A new quality of life study found that some DM2 patients are impacted as severely as those with DM1. Read more on the findings here.
The results of a new MDF-funded study on the impact of congenital myotonic dystrophy are now available from Dr. Nicholas Johnson of the University of Utah and colleagues. The high frequency of social and cognitive issues in their findings underline the need for a multi-disciplinary approach to care.
Many common DM symptoms become more severe during pregnancy, and women with DM have higher than average miscarriage rates, according to a study commissioned by MDF that examined data from the Myotonic Dystrophy Family Registry and the National Registry for DM and FSHD. Read a summary of the findings written by Katharine Hagerman, PhD, Research Assistant at Stanford University.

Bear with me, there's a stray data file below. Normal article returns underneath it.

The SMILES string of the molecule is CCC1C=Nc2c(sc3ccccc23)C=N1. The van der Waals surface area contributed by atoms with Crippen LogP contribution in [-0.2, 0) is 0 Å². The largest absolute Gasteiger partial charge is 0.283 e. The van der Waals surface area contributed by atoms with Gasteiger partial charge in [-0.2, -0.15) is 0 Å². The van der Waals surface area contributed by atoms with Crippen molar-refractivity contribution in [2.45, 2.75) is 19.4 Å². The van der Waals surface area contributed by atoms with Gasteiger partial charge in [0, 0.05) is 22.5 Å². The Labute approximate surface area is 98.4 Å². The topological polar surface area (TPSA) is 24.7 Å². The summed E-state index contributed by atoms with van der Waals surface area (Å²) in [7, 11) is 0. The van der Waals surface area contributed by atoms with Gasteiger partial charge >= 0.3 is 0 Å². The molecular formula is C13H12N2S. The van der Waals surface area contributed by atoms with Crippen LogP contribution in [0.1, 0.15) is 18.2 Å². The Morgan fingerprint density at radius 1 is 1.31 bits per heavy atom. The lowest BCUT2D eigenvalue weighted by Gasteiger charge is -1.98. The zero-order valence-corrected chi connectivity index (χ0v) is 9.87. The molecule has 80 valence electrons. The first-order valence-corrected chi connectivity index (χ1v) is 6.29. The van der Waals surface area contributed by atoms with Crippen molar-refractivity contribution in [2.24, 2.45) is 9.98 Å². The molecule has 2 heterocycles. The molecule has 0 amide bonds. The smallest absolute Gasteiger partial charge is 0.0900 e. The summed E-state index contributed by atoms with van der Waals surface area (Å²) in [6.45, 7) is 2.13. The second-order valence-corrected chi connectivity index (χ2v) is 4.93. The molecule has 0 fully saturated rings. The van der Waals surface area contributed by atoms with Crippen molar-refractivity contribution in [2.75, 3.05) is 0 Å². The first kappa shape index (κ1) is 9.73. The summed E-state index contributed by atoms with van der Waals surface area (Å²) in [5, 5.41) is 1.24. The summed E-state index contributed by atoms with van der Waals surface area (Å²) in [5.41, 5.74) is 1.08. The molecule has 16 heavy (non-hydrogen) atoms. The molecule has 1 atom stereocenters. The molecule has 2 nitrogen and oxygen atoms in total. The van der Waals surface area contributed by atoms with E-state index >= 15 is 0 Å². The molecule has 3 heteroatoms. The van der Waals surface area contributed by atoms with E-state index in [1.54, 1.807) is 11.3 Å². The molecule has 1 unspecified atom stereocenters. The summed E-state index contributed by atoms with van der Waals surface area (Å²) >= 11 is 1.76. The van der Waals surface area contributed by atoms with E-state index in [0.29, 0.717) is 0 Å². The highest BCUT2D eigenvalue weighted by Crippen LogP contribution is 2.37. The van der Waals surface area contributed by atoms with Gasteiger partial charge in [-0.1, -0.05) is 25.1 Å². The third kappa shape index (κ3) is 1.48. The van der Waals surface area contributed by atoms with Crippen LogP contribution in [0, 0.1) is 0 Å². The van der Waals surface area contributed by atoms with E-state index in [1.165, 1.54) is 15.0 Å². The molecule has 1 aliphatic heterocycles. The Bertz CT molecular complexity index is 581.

Researchers from the University of Rochester recently published a paper examining the symptoms and impact of myotonic dystrophy type 2 (DM2). They found that the most commonly reported symptoms of DM2 are not, in fact, the ones that have the highest reported impact on daily living.
The Myotonic Dystrophy Foundation partnered with Silicon Valley Research Group to develop a survey to better understand how people with DM weigh the benefits of new treatments again the risks.